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Folk Art Museums in Troodos




Omodos Village Museums

Omodos centre for the preservation of Lace: Opened in 2004, the Omodos Centre for the Preservation of Lace was created to maintain, study, and promote the local craft of lace-making, which was widely practiced in the village decades ago. The Centre belongs to the Community Council and the Church Committee of Omodos village. The collection of exhibits and the museum layout were carried out by the Cyprus Handicraft Service of the Ministry of Commerce, Industry and Tourism. Omodos is a picturesque wine-producing village on the Troodos hillsides. It is noted for its narrow cobbled streets and stunning traditional Cypriot houses.

Contact Details: Tel: +357-25422453, Fax: +357 25422089, Email: This email address is being protected from spambots. You need JavaScript enabled to view it., Website: www.omodosvillage.com

The Folk Art Museum in the village of Arsos

In 1997, the Folk Art Museum was founded by the Community Council of Association for the Development of Arsos. The museum is situated in a restored 18th century residence which constitutes a level B’ ancient monument. The Department of Antiquities supervised the restoration works. The goals that led to the creation of the Folk Art Museum were the preservation of the old folkways of the community of Arsos, as well as the preservation of the rich cultural heritage of the Krasochoria (the wine villages). The museum is, in effect, a traditional house of the area, displaying its entire original household items and furniture. On the façade of the house there is a tall stone wall and the front door leads to the stony yard which contains a shed where tools, most of which are no longer in use (including a vineyard plough) and materials related to vineyards and wine are displayed. One can also see a boiler used for the production of the famous Cypriot alcoholic drink “Zivania”, the most potent of traditional Cypriot alcoholic beverages. Further in, the visitor enters the so called “Palace” which was the main hall for the family. This room was a multi-purpose room and was used as a kitchen, a dining room and a living room. Here, one can see traditional furniture, a fireplace, a cooking stove, copper utensils, and a dresser, to name but a few. From the paved yard, a stony staircase leads to two upper floor rooms. In the main room visitors can see a traditional bed, a wardrobe where the old ladders are kept, a timeworn Venetian mirror, a sofa, a carved chest, a loom, and an infant bed. Downstairs there’s a cellar where traditional “Linos” is preserved along with the large clay pots, the presser, and the other antiquated winery tools. On the ground floor there is a room which houses old photos including topics such as wedding parties, and the Cyprus national fight amongst others. The Museum building is perfect for hosting various exhibitions such as painting and photography as well as other events.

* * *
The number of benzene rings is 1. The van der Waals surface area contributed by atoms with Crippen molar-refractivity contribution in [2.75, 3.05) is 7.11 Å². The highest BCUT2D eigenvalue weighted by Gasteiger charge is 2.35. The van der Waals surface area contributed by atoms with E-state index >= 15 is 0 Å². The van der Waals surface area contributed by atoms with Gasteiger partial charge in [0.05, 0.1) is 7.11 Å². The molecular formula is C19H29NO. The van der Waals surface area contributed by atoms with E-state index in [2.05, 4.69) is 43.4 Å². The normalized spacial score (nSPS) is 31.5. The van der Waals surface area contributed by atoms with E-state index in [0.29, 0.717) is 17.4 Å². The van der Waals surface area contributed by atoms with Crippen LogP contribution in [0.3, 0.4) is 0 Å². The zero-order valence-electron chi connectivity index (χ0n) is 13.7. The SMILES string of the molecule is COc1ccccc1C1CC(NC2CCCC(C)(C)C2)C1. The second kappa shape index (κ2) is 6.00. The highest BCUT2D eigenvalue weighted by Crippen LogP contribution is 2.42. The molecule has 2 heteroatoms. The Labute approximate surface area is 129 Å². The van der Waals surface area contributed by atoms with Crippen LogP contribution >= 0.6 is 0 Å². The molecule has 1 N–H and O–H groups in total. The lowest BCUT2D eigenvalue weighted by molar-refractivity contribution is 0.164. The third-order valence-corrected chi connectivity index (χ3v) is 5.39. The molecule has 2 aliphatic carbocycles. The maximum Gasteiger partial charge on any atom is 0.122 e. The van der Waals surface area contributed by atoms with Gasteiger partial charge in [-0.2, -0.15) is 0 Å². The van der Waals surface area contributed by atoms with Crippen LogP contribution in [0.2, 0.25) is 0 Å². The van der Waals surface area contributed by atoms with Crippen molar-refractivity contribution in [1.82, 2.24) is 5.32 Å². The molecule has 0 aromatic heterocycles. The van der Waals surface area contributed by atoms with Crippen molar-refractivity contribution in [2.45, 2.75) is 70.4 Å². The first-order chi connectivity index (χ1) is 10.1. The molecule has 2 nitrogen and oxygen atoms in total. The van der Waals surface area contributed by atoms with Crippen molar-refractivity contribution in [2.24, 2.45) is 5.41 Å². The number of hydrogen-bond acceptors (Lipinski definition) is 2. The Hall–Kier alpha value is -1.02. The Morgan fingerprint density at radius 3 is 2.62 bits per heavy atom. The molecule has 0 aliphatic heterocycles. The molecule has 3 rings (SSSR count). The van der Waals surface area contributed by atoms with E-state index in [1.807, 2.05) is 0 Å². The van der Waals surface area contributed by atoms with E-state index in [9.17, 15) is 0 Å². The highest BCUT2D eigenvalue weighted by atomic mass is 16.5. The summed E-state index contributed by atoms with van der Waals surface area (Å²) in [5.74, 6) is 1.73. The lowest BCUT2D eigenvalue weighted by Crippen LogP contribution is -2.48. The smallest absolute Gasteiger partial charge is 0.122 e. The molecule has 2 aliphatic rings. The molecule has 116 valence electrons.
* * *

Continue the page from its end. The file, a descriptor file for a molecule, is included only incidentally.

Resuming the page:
Contact Details: +357 25943222 / +357 25942171, Website: www.arsosvillage.com

Opening Hours (Monday, Tuesday, Thursday, Friday, Saturday, Sunday): 09:30 - 12:00 & 13:00 - 16:00. Wednesday: 09:30 - 13:00.

The Folklore Museum – Pedoulas

Situated in a central spot in the village close to the main Church of the Holy Cross, the Folklore Museum provides an intriguing insight into the social and economic development of the local community. In this establishment, historic items of people’s everyday life are exhibited. There are items that reflect a long forgotten way of life, the occupations and customs of the villagers many years ago. All these have established the historical and cultural heritage of the village.

Contact Details: +357 25943222 / +357 25942171, Website: www.pedoulasvillage.net

Opening Hours (Mon - Sun): 09:00 - 16:00

The House of Lavrentios in Kalopanayiotis village